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February 22, 2002                                                                                                          
FEFO 02-04


Multi-peril products available for insuring crops in Illinois during 2002 have not changed from 2001. Moreover, subsidy levels have not changed, causing 2002 premiums to be roughly similar to 2001 premiums. Hence, the criteria for choosing between crop insurance products have not changed between 2002 and 2001. Choices or multi-peril insurance products can be divided into four categories.

1. Revenue insurances with guarantee increase provisions,
2. Revenue insurances without guarantee increase provisions,
3. Yield products, and
4. County products.

Each categories is covered in the following sections.

Revenue insurances with guarantee increase provisions

Products in this category include Crop Revenue Coverage (CRC) and Revenue Assurance with a harvest price option (RA-HP). These products have a provision that allow their revenue guarantee to increase if futures prices at harvest are above futures prices in February. This guarantee increase provision provides protection for farmers against years in which prices rise and yields fall. These products are good choices for farmers who aggressively hedge crops prior to harvest. (e.g., Hedge more than 25 percent of expected production using futures, options, or hedge-to-arrive contracts. Options do not count in the total.)

There are several differences between CRC and RA-HP:

1. For corn, CRC changed the period in which harvest prices are determined from November to October. CRC uses the average of settlement prices of the December Chicago Board of Trade contract during the month of October to determine its harvest price for corn. RA-HP averages the settlement prices of the December contract during the month of November. Over time, the difference in contract months is not likely to make large differences in crop insurance payments. Between 1972 and 2000, harvest prices using October's settlement prices average $2.50, $.01 per bu. higher than the average settlement prices using November. In any given year, the differences can be large. For example, large differences occurred in 1976 when the October price was $.22 above the November price and in 1993 when the October price was $.25 below the November prices. Before the fact, however, there is little way to predict whether the October or November price will be higher.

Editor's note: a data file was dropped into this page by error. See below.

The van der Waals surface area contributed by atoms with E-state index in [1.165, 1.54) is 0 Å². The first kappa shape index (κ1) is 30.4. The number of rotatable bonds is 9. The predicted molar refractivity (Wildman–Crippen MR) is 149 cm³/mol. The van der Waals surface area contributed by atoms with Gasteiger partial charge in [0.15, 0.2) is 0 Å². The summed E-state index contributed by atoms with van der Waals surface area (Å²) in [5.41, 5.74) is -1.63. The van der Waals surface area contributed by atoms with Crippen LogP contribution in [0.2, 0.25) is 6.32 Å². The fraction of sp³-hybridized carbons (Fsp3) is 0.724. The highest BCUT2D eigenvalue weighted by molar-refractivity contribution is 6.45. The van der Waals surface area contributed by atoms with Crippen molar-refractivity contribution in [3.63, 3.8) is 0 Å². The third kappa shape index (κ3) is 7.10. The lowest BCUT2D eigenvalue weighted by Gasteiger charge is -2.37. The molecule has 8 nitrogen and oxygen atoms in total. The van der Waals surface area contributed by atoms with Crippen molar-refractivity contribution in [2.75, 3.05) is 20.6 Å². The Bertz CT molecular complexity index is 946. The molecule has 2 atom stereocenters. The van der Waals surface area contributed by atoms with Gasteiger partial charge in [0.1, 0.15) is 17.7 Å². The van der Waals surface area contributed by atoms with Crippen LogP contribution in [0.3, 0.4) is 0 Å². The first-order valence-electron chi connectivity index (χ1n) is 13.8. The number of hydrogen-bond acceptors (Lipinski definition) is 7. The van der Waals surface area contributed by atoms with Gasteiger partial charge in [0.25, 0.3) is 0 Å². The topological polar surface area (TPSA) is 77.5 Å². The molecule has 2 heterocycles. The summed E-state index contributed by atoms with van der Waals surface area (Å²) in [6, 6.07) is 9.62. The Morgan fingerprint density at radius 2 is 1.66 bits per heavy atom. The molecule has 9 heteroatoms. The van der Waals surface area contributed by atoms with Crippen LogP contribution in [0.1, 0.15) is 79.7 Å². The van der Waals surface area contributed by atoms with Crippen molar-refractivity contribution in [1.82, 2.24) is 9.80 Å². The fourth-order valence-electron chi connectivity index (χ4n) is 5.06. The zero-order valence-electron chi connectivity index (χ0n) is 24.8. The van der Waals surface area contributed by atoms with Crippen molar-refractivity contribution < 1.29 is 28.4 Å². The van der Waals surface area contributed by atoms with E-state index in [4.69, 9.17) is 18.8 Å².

2. CRC has price limits governing how much the revenue guarantee can increase if the harvest price is above the base price ($1.50 for corn, $3.00 for soybeans). RA does not have these limits. Between 1972 and 2000, however, the price limits have not been exceeded.

These differences do not suggest a clear preference for one product over another. Getting premium quotes for both products and choosing the product with the lowest premium seems warranted. For similar coverage levels and units, premiums can vary between $2 and $3 per acre in some Illinois counties.

Make sure the proper option is selected when getting quotes for or making purchase of RA . RA has both a harvest and base price option. The harvest price option allows the guarantee to increase while the base price option does not. Harvest price quotes will be higher than base price quotes.

Revenue insurances without guarantee increase provisions

Products falling into this category include Revenue Assurance that uses only the base price in its calculation of its guarantee (RA-BP) and Income Protection (IP). These products will cost less than revenue products with guarantee increases. Insuring corn with a 150 bu. Actual Production History (APH) yield in Ogle corn using basic units with RA-BP will cost $13.34 per acre (see the IFARM Premium Calculator for additional quotes ( CRC, a product with a guarantee increase, costs $18.93, $5.93 more per acre than RA-BP. RA-BP and IP will have similar risk reductions to CRC and RA-HP when pre-harvest hedging is not used (see the IFARM Insurance Evaluator for risk reductions associated with alternative products).